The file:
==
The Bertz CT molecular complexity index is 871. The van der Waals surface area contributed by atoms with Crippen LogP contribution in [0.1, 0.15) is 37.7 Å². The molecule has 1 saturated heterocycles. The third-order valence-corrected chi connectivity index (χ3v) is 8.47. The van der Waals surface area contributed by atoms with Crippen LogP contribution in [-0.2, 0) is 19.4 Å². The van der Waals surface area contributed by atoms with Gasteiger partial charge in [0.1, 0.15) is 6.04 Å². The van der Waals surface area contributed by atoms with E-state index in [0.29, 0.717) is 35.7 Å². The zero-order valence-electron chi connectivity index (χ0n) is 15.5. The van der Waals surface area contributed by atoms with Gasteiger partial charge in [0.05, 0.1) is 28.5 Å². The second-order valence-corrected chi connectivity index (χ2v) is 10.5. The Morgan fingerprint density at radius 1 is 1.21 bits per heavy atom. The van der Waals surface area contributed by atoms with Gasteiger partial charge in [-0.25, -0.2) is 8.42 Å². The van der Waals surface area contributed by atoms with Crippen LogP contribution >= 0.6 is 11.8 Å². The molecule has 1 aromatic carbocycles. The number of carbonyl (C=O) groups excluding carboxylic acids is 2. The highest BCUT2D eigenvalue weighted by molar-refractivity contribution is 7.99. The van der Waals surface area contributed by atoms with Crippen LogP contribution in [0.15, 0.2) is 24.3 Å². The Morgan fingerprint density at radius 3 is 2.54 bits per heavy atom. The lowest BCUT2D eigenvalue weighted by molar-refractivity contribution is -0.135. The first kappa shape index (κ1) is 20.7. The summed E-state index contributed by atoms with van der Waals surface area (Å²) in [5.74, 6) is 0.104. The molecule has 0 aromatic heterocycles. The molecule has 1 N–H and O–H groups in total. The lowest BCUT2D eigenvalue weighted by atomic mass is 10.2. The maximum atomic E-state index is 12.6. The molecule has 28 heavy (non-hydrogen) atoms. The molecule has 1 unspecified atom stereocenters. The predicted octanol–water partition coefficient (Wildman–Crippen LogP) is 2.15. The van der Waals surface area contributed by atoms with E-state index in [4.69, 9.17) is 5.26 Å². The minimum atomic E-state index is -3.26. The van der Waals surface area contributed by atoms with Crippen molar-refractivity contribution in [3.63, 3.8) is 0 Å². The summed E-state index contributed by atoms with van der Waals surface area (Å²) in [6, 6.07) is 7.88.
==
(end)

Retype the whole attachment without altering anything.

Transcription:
The Bertz CT molecular complexity index is 871. The van der Waals surface area contributed by atoms with Crippen LogP contribution in [0.1, 0.15) is 37.7 Å². The molecule has 1 saturated heterocycles. The third-order valence-corrected chi connectivity index (χ3v) is 8.47. The van der Waals surface area contributed by atoms with Crippen LogP contribution in [-0.2, 0) is 19.4 Å². The van der Waals surface area contributed by atoms with Gasteiger partial charge in [0.1, 0.15) is 6.04 Å². The van der Waals surface area contributed by atoms with E-state index in [0.29, 0.717) is 35.7 Å². The zero-order valence-electron chi connectivity index (χ0n) is 15.5. The van der Waals surface area contributed by atoms with Gasteiger partial charge in [0.05, 0.1) is 28.5 Å². The second-order valence-corrected chi connectivity index (χ2v) is 10.5. The Morgan fingerprint density at radius 1 is 1.21 bits per heavy atom. The van der Waals surface area contributed by atoms with Gasteiger partial charge in [-0.25, -0.2) is 8.42 Å². The van der Waals surface area contributed by atoms with Crippen LogP contribution >= 0.6 is 11.8 Å². The molecule has 1 aromatic carbocycles. The number of carbonyl (C=O) groups excluding carboxylic acids is 2. The highest BCUT2D eigenvalue weighted by molar-refractivity contribution is 7.99. The van der Waals surface area contributed by atoms with Crippen LogP contribution in [0.15, 0.2) is 24.3 Å². The Morgan fingerprint density at radius 3 is 2.54 bits per heavy atom. The lowest BCUT2D eigenvalue weighted by molar-refractivity contribution is -0.135. The first kappa shape index (κ1) is 20.7. The summed E-state index contributed by atoms with van der Waals surface area (Å²) in [5.74, 6) is 0.104. The molecule has 0 aromatic heterocycles. The molecule has 1 N–H and O–H groups in total. The lowest BCUT2D eigenvalue weighted by atomic mass is 10.2. The maximum atomic E-state index is 12.6. The molecule has 28 heavy (non-hydrogen) atoms. The molecule has 1 unspecified atom stereocenters. The predicted octanol–water partition coefficient (Wildman–Crippen LogP) is 2.15. The van der Waals surface area contributed by atoms with E-state index in [4.69, 9.17) is 5.26 Å². The minimum atomic E-state index is -3.26. The van der Waals surface area contributed by atoms with Crippen molar-refractivity contribution in [3.63, 3.8) is 0 Å². The summed E-state index contributed by atoms with van der Waals surface area (Å²) in [6, 6.07) is 7.88.